Jammin’ in the name of awareness
Get ready for live music and entertainment this weekend as the University of Toledo’s International Justice Mission chapter hosts its first-ever Traffic Jam UT to raise awareness for human trafficking.
IJM is a global organization that seeks to protect human rights and fight violence around the world.
Demma Strausbaugh, a third-year biology major and president of IJM, founded the UT chapter almost two years ago and is also responsible for organizing Traffic Jam.
“Traffic Jam UT is a large collaborative effort with the university and the community to work toward a human trafficking-free Toledo,” Strausbaugh said.
Traffic Jam will be held Friday, April 21 from 3 – 8 p.m. at Carter Field on UT’s campus.
More than 500 people are expected to attend, and Strausbaugh said she is anxious to see how it goes.
The event will include food trucks from Rosie’s and Deets BBQ, carnival games, raffles, live music and guest speakers.
One of the speakers to be featured at the event is Celia Williamson, who founded both the Lucas County Human Trafficking Coalition and the Human Trafficking and Social Justice Institute at UT.
Bands from the Toledo area, such as Little Pink, The Ice Cream Militia, Cryface and Shell, will be performing at the event.
Tanner Wertz, a member of The Ice Cream Militia, will be playing at the event. The band has been performing since 2015 and is completely made up of UT students. Wertz says he hopes that the event is successful in raising awareness for human trafficking in Toledo.
“It occurs so much in this area whether people know it or not,” Wertz said.
In 2016, the Ohio Department of Health named Toledo as the fourth-highest city in the country for rates of human trafficking, and according to the Polaris project, a non-profit organization working to fight against trafficking and slavery, overall trafficking rates in Ohio are on the rise.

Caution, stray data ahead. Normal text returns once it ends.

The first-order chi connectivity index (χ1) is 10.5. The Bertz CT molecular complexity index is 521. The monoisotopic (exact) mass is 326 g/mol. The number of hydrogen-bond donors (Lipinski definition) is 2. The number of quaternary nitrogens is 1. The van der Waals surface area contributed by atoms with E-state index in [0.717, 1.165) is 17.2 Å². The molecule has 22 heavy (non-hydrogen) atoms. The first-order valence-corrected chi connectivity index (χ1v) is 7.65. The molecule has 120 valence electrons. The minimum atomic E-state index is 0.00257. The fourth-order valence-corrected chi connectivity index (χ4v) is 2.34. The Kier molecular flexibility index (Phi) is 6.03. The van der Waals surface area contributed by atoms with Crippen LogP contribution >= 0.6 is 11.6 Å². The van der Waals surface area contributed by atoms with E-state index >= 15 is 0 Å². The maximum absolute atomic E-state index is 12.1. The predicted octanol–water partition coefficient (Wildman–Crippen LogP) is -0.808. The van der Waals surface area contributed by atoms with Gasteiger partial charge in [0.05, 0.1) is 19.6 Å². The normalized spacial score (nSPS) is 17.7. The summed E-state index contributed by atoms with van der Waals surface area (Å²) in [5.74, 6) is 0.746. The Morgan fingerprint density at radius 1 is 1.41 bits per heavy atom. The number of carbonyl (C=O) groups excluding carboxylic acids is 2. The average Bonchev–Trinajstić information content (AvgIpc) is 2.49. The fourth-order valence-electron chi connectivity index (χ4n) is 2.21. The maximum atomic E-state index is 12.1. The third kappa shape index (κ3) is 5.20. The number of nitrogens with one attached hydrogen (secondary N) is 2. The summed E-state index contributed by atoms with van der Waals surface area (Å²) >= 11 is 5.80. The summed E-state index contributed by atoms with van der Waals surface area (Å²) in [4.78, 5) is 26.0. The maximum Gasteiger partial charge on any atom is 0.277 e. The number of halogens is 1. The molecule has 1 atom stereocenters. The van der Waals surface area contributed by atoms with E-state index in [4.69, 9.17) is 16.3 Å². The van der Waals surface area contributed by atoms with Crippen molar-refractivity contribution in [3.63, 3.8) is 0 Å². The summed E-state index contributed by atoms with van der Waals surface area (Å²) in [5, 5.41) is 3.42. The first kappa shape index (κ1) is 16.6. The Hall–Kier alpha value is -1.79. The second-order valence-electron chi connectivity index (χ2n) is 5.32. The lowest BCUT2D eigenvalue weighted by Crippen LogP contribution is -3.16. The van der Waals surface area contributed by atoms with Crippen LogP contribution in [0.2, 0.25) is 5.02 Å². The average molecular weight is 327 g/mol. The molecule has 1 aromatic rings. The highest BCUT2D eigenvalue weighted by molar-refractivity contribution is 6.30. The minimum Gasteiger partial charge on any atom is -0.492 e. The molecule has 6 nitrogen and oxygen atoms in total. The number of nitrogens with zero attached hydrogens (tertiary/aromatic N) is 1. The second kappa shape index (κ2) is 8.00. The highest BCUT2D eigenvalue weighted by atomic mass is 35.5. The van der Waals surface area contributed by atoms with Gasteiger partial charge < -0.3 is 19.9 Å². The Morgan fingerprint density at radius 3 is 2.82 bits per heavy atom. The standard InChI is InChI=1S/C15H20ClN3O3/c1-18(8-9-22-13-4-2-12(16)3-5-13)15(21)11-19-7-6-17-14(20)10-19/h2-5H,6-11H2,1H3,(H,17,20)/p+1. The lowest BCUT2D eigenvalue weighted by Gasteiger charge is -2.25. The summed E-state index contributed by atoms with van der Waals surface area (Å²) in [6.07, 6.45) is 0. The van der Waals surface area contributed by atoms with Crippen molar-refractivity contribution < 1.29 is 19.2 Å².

“Human trafficking is very high in this region, and we need to do what we can to help those who have been victimized and prevent others from becoming victims,” Wertz said.
Strausbaugh expressed how putting together the event has been a lot of work for herself and the IJM executive board, but it has been worth the effort.
“I hope people will learn about the realities of human trafficking and start advocating for our mission and victims,” Strausbaugh said.
Admission wristbands for the event can be purchased at Ask Rocky’s prior to the day of the event. The cost is $6 for students and $10 for non-students. Admission comes with 5 tickets that can be used for food or games, and extra tickets can be purchased at additional cost.
There is also a VIP admission wristband available for $25, which allows unlimited access to games and activities.
All proceeds from the event go to support IJM at UT and the Lucas County Human Trafficking Coalition.
“Awareness is the strongest defense against trafficking,” Strausbaugh said. “We want parents, students, and kids to know what the signs are and what they should do if they suspect trafficking is going on around them.”